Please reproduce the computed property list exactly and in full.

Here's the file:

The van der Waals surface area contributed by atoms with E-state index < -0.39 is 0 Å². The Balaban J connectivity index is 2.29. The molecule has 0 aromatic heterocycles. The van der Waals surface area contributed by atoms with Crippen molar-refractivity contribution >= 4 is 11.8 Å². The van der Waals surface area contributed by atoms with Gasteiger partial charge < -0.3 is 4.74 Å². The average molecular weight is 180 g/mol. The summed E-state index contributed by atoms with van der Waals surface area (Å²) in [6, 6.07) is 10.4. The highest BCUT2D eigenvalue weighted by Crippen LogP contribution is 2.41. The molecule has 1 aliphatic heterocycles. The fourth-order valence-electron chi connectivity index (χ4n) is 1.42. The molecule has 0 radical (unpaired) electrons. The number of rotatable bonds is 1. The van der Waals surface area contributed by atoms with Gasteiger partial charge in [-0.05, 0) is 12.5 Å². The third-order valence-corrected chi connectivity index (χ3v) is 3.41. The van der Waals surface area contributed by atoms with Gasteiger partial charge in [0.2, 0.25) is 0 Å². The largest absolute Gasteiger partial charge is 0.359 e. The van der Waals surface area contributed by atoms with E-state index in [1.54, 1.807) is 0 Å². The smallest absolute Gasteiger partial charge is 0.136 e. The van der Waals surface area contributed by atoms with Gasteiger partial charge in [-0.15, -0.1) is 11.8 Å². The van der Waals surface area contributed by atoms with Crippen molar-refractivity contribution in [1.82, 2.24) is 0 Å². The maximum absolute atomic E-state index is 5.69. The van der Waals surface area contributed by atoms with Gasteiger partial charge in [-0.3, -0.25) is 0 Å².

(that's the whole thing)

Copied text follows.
The van der Waals surface area contributed by atoms with E-state index < -0.39 is 0 Å². The Balaban J connectivity index is 2.29. The molecule has 0 aromatic heterocycles. The van der Waals surface area contributed by atoms with Crippen molar-refractivity contribution >= 4 is 11.8 Å². The van der Waals surface area contributed by atoms with Gasteiger partial charge < -0.3 is 4.74 Å². The average molecular weight is 180 g/mol. The summed E-state index contributed by atoms with van der Waals surface area (Å²) in [6, 6.07) is 10.4. The highest BCUT2D eigenvalue weighted by Crippen LogP contribution is 2.41. The molecule has 1 aliphatic heterocycles. The fourth-order valence-electron chi connectivity index (χ4n) is 1.42. The molecule has 0 radical (unpaired) electrons. The number of rotatable bonds is 1. The van der Waals surface area contributed by atoms with Gasteiger partial charge in [-0.05, 0) is 12.5 Å². The third-order valence-corrected chi connectivity index (χ3v) is 3.41. The van der Waals surface area contributed by atoms with Gasteiger partial charge in [0.2, 0.25) is 0 Å². The largest absolute Gasteiger partial charge is 0.359 e. The van der Waals surface area contributed by atoms with E-state index in [1.54, 1.807) is 0 Å². The smallest absolute Gasteiger partial charge is 0.136 e. The van der Waals surface area contributed by atoms with Gasteiger partial charge in [-0.15, -0.1) is 11.8 Å². The van der Waals surface area contributed by atoms with Crippen molar-refractivity contribution in [1.82, 2.24) is 0 Å². The maximum absolute atomic E-state index is 5.69. The van der Waals surface area contributed by atoms with Gasteiger partial charge in [-0.3, -0.25) is 0 Å².